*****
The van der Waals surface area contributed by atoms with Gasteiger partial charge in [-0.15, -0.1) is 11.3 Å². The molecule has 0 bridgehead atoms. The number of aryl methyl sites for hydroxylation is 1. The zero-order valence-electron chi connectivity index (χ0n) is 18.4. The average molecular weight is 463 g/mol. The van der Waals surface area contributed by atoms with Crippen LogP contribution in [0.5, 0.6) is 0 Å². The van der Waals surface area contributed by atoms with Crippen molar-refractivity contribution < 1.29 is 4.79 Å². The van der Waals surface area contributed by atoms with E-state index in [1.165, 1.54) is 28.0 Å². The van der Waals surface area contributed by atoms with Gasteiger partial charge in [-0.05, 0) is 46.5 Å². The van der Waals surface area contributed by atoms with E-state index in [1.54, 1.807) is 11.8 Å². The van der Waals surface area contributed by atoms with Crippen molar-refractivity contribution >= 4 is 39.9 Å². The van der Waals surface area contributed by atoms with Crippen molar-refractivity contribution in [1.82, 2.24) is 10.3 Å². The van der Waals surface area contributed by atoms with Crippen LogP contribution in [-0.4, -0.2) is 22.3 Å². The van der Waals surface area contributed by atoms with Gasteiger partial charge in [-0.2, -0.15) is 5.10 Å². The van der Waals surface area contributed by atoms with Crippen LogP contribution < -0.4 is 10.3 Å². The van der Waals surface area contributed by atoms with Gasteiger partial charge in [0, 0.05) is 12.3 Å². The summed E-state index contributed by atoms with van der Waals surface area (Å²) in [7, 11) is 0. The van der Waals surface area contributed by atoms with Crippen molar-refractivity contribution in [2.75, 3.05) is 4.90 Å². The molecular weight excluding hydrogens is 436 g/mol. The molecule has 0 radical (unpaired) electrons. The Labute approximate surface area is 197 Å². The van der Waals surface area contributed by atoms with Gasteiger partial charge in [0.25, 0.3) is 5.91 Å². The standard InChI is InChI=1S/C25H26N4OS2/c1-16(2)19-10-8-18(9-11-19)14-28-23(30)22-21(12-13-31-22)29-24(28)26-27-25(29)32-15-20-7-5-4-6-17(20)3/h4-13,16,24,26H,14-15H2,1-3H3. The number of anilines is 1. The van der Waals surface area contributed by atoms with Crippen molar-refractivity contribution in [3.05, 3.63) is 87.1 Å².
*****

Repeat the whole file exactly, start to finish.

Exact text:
The van der Waals surface area contributed by atoms with Gasteiger partial charge in [-0.15, -0.1) is 11.3 Å². The molecule has 0 bridgehead atoms. The number of aryl methyl sites for hydroxylation is 1. The zero-order valence-electron chi connectivity index (χ0n) is 18.4. The average molecular weight is 463 g/mol. The van der Waals surface area contributed by atoms with Crippen LogP contribution in [0.5, 0.6) is 0 Å². The van der Waals surface area contributed by atoms with Crippen molar-refractivity contribution < 1.29 is 4.79 Å². The van der Waals surface area contributed by atoms with E-state index in [1.165, 1.54) is 28.0 Å². The van der Waals surface area contributed by atoms with Gasteiger partial charge in [-0.05, 0) is 46.5 Å². The van der Waals surface area contributed by atoms with E-state index in [1.54, 1.807) is 11.8 Å². The van der Waals surface area contributed by atoms with Crippen molar-refractivity contribution >= 4 is 39.9 Å². The van der Waals surface area contributed by atoms with Crippen molar-refractivity contribution in [1.82, 2.24) is 10.3 Å². The van der Waals surface area contributed by atoms with Crippen LogP contribution in [-0.4, -0.2) is 22.3 Å². The van der Waals surface area contributed by atoms with Gasteiger partial charge in [-0.2, -0.15) is 5.10 Å². The van der Waals surface area contributed by atoms with Crippen LogP contribution < -0.4 is 10.3 Å². The van der Waals surface area contributed by atoms with Gasteiger partial charge in [0, 0.05) is 12.3 Å². The summed E-state index contributed by atoms with van der Waals surface area (Å²) in [7, 11) is 0. The van der Waals surface area contributed by atoms with Crippen molar-refractivity contribution in [2.75, 3.05) is 4.90 Å². The molecular weight excluding hydrogens is 436 g/mol. The molecule has 0 radical (unpaired) electrons. The Labute approximate surface area is 197 Å². The van der Waals surface area contributed by atoms with Gasteiger partial charge in [0.25, 0.3) is 5.91 Å². The standard InChI is InChI=1S/C25H26N4OS2/c1-16(2)19-10-8-18(9-11-19)14-28-23(30)22-21(12-13-31-22)29-24(28)26-27-25(29)32-15-20-7-5-4-6-17(20)3/h4-13,16,24,26H,14-15H2,1-3H3. The number of anilines is 1. The van der Waals surface area contributed by atoms with Crippen molar-refractivity contribution in [3.05, 3.63) is 87.1 Å².